Saturday, December 31, 2011

December 31, 2011 - Post-Gig Asian Energy Drinks

My gig on the 30th was the last for the band I've been drumming with for about the last year or so, "Southbound Junkies" and, reportedly, the last for that band ever. It was a long night and when I was finally dragged out of bed on this, the last day of the year I needed a little boost in the form of some of the energy drinks that followed us home from the Far East Market (that I've talked about more than once now).

These two drinks represent the two schools of thought in Eastern energy drink philosophy- overly sweet liquid lolly-pop and strange fizzy malted dark mystery beverage. "M-150" has the first category covered and the second is exemplified by "Hyper Malt".

First up, Hyper Malt. This bottle would prove difficult to open...

Whatta you mean, no twist-off cap?!?!

Not effective.

Then this happened.

I'm suspicious and not very optimistic.

Not good. Not horrible, but not good.

Esther does not want.
Final verdict: thumbs down. Not as bad as some of the stuff we've brought home (see: white gourd drink) but just not very enjoyable either.

Moving on: M-150...


...brain crinklingly sweet...


Esther was not as enthused.
Final verdict: thumbs up with reservations. It's just too darn sweet to drink more than once a week. Daily consumption would turn you into a walking vat of hummingbird nectar.

But did they wake me up? Well, I was a little perky afterwards.

Other scary pictures of us drinking dragon juice can be found here.

December 29, 2011 - Coosa River Annex and Mount Cheaha

Today we explored the ruins of the Coosa River Annex. This site, formally affiliated with the Anniston Army Depot, was once used to store various munitions and explosive ordinance. Dotted along the grid of roads are several trapezoidal-shaped buildings that were designed to contain explosions and located far enough apart to avoid chain-reactions.

One of the "igloo" from the outside.

Interior of the "igloo".
The acoustics inside the buildings are "bouncy" and "slappy". It was like living inside a guitar amp with the reverb turned up to 11.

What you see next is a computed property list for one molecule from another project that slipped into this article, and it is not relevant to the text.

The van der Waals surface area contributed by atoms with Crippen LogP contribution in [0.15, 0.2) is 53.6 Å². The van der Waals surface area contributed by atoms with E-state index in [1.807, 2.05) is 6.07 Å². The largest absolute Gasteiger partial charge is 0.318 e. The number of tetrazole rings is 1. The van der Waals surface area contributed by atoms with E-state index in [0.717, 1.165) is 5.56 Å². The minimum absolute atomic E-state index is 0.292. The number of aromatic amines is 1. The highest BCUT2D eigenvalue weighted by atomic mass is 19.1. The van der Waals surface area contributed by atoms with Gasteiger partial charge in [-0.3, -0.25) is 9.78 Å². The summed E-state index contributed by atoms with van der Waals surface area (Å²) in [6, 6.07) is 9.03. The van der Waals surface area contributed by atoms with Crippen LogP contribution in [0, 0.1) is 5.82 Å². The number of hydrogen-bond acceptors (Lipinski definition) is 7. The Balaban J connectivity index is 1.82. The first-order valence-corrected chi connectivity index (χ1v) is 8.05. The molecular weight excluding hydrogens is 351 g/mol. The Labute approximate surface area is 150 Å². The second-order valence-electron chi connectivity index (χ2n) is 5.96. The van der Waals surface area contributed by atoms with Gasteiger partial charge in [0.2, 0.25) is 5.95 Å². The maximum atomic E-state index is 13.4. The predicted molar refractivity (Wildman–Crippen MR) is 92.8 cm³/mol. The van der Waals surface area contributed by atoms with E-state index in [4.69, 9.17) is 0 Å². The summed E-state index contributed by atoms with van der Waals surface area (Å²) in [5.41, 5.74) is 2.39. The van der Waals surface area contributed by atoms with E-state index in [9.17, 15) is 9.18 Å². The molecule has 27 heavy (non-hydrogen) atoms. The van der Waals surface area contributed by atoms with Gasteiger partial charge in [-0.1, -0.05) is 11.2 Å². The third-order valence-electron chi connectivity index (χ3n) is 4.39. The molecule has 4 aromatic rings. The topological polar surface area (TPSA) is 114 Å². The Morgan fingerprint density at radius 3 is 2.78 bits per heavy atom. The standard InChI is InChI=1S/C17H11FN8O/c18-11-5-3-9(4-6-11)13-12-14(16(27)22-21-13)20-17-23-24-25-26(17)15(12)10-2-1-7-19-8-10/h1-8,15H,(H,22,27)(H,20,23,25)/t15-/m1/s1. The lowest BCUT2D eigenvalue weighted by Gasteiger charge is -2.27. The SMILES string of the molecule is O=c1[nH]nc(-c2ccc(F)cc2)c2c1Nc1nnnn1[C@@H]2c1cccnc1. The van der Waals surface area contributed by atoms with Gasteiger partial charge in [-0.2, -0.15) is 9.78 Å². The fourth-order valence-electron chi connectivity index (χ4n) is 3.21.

Alternating wood/metal layers of the door.
I don't know if earth was placed on top of the buildings as part of the original design or if falling leaves and pine needles accumulated over time and and eventually created enough soil, but there are trees growing on top of all the storage buildings. We did not see any indications that root systems were breaking through the roofs and ceilings.

Full-sized pine trees on the roof.
During its operational period train tracks led into the annex and up to raised loading docks.

What remains of the rail system.

Loading dock ruins.
Now you might ask why we were here, but the answer should be obvious- the place is eat up with geocaches. As of our visit there are 31 traditional caches located through the site. Some are simple hides in the trees but others incorporate the ruins and the decommissioned structures.

After making a handful of cache finds we moved along the road, grabbed a bite to eat and stopped by Cheaha State Park. This is the same place that the kids and I visited back in December 2010.

Boardwalk to the Bald Rock overlook.
Us in March 2008.

Us in December 2011.
We watched the sunset from the balcony of the lodge restaurant.

On the way home we stopped to watch the light show at the First Baptist Church in Glencoe. They've got a pretty cool set up- tune your radio to a specific station and watch the syncronized light show dance all around the church.

Here's the complete gallery of pictures from our busy day. RIGHT HERE!

December 28, 2011 - Grass Jelly and Bankhead National Forest: Kinlock, Pine Torch

Today starts with an introduction to yet another Asian drink with slippery jelly things in it. World, meet Grass Jelly Drink from Taisun, Judging by a quick video search, this stuff is commonly selected as "strange new thing to record a video of me drinking for the first time."

Grass jelly looks to be ubiquitous across Asia. It's just one of the many food products that are created from some process that results in something that you can watch both wiggle and jiggle. There's a picture on the can itself, but here's our sample poured into a glass.

Esther was the brave one for this round. The grass jelly itself doesn't have so much a distinct flavor as it does a texture. The liquid portion of the drink she described as "restaurant sweet tea." I think this will resonate more with folks from the Southeast US than other parts of the world. We tend to HEAVILY sweeten our iced tea (about 2 cups of sugar to a gallon is common and 3-4 is not unheard of). Restaurants will tend to mess this up by letting the tea sit too long with the bags still in it. The result is over-sweet, over strong tea the color of 4-month-old motor oil. Now take that and toss some mostly tasteless (but not completely unpleasant) cubes of Jell-O and you get sort of an idea of what's in in the can.

Esther, bless her heart, always smells first.
Point at the can. Good girl.
Maybe not something we'll snag at the market every trip, but not as strange and inexplicable as the Hawthorne Berry Drink I had the other day.